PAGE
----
Skip to main content
Howard Needham working on a new concert violin

A Different Approach

In 2001, I began using a system of violin making revealed to me by Geary Baese, a researcher of 18th century Italian instrument making. This method has given me far better results than anything I achieved previously using the traditional plate-oriented system.

Athough I begin the same way—carving the plates and monitoring pitch, weight and flexibility—the final acoustic adjustments are not made until the instrument is complete and set up ‘in the white,’ just before varnish is applied.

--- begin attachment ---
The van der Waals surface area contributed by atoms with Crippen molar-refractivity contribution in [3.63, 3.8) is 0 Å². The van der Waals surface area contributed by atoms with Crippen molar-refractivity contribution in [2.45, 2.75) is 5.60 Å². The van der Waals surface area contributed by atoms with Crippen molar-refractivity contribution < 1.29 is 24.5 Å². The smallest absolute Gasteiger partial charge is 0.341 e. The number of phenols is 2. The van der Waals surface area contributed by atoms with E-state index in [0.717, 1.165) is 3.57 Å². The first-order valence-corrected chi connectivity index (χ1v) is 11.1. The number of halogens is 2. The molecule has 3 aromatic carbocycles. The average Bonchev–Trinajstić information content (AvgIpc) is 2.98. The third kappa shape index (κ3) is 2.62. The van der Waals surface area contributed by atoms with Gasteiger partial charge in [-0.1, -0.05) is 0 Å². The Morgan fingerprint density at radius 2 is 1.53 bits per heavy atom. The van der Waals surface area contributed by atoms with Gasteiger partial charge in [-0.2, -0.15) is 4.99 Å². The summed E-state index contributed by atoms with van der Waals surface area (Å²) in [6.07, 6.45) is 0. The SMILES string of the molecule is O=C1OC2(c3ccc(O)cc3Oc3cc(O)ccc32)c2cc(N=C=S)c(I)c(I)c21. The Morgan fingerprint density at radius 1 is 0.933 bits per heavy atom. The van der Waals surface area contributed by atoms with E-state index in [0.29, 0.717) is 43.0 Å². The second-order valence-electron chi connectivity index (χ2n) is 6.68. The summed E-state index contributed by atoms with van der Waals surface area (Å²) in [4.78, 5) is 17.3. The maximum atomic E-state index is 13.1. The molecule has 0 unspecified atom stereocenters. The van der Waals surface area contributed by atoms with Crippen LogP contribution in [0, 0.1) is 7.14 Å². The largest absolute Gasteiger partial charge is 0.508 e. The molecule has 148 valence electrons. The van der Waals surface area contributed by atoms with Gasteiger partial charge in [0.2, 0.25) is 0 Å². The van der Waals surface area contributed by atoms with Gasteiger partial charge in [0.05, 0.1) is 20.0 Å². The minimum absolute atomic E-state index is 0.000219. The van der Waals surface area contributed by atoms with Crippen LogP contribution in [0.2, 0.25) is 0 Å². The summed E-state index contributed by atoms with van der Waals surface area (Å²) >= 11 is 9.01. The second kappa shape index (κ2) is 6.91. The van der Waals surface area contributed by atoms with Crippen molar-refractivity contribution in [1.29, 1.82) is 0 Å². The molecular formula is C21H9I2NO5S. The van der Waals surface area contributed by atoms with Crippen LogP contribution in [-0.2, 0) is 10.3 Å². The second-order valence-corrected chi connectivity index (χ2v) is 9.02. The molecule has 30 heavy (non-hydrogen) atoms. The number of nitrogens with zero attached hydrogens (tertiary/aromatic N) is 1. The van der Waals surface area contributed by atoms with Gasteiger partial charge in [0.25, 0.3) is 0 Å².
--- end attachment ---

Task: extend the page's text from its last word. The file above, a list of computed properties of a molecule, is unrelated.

The instrument changes dramatically during this stage. The sound becomes more complex and powerful, the instrument responds with less effort, playing in tune becomes surprisingly easy. This more holistic approach of tuning the completed instrument rather than its individual components has enabled me to build instruments of remarkably consistent quality, prized by players for their brilliance, depth and power.